18 Issues of Religion Pierce v. Society of Sisters (1925)— legitimized parochial and other private schools Engle v. Vitale (1962)—mandatory prayer violates separation of church and state Abington School District v. Schempp (1963)—public schools cannot begin the day with required prayer or Bible reading cont.

19 Epperson v. State of Arkansas (1968)— schools cannot ban the teaching of evolution
Edwards v. Aguillard (1987)—no state can require that the Biblical version of creation be taught Board of Education of Westside Community Schools v. Mergens (1990)—students may organize and participate in Christian clubs that meet before or after school hours

20 Issues of Language Bilingual Education Act (1968)—provided funding for bilingual education programs Diana v. State Board of Education (1968)— tests for eligibility for special education services must be given in the dominant language of the student Lau v. Nichols (1974)—affirmative steps must be taken by a school district to rectify language deficiencies cont.

21 Keyes v. School District No
Keyes v. School District No. 1 (1977)—bilingual education is compatible with desegregation Martin Luther King, Jr. Elementary School Children v. Ann Arbor School District Board of Education (1979)—legitimated Black English as a dialect Proposition 227 (1998, California)—required schools to teach Limited English Proficient (LEP) students in special classes, mostly in English, for not more than one year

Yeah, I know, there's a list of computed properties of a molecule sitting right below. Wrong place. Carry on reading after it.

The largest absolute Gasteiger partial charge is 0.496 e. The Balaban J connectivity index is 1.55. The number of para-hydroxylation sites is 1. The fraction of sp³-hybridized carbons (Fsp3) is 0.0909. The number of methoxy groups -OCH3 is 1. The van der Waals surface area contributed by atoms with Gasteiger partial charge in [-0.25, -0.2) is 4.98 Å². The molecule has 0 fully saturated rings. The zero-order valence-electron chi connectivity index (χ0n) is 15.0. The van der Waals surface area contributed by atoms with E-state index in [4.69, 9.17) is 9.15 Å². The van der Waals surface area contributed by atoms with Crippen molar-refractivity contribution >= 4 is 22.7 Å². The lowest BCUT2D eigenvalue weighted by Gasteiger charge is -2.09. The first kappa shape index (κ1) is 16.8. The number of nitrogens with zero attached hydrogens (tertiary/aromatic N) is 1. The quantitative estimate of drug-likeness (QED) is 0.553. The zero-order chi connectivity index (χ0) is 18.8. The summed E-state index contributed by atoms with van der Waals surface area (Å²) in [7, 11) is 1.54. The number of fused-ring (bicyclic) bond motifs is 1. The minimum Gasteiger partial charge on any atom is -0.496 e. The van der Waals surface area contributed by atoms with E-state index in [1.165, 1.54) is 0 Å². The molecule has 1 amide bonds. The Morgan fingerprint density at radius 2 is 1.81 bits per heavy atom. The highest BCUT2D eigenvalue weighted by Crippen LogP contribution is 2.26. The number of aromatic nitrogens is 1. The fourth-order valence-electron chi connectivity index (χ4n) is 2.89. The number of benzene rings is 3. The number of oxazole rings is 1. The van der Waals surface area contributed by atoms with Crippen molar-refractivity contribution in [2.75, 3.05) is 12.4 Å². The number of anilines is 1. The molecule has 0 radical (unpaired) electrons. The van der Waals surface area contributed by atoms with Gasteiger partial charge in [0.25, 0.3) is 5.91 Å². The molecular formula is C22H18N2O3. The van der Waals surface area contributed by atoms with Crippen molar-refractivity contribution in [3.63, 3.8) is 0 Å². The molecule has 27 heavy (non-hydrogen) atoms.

22 Issues of Gender Title IX, Education Amendments (1972)—prohibited discrimination on the basis of sex in schools receiving federal aid Franklin v. Gwinnett County Public Schools (1992)— schools receiving federal funds can be sued for sex discrimination and harassment Alida Star Gebser and Alida Jean Mccullough v. Lago Vista Independent School District (1998)— made it difficult to recover damages from a school district for sexual harassment

23 Issues of Disability Education of All Handicapped Children Act (1976)— made schools responsible for education “in the least restrictive environment” Honig v. Doe (1988)—special education students who are disruptive may not be suspended or expelled without due process Individuals with Disabilities Education Act (IDEA, 1990)—extended services to age 21 Americans with Disabilities Act (ADA, 1992)— extended rights of people with disabilities to the private sector

24 Issues of Social Class and School Funding
Elementary and Secondary Education Act (1965)—provides funding for Title I and for Head Start Elementary and Secondary Education Act (1981) Rose v. Council for a Better Education (1989)—Kentucky Supreme Court declares property tax basis for school funding unconstitutional cont.

25 Elementary and Secondary Education Act (1991)
Elementary and Secondary Education Act (2001)—No Child Left Behind Act vastly increases federal role in public education

26 Public Responses to Multicultural and Bilingual Education Reforms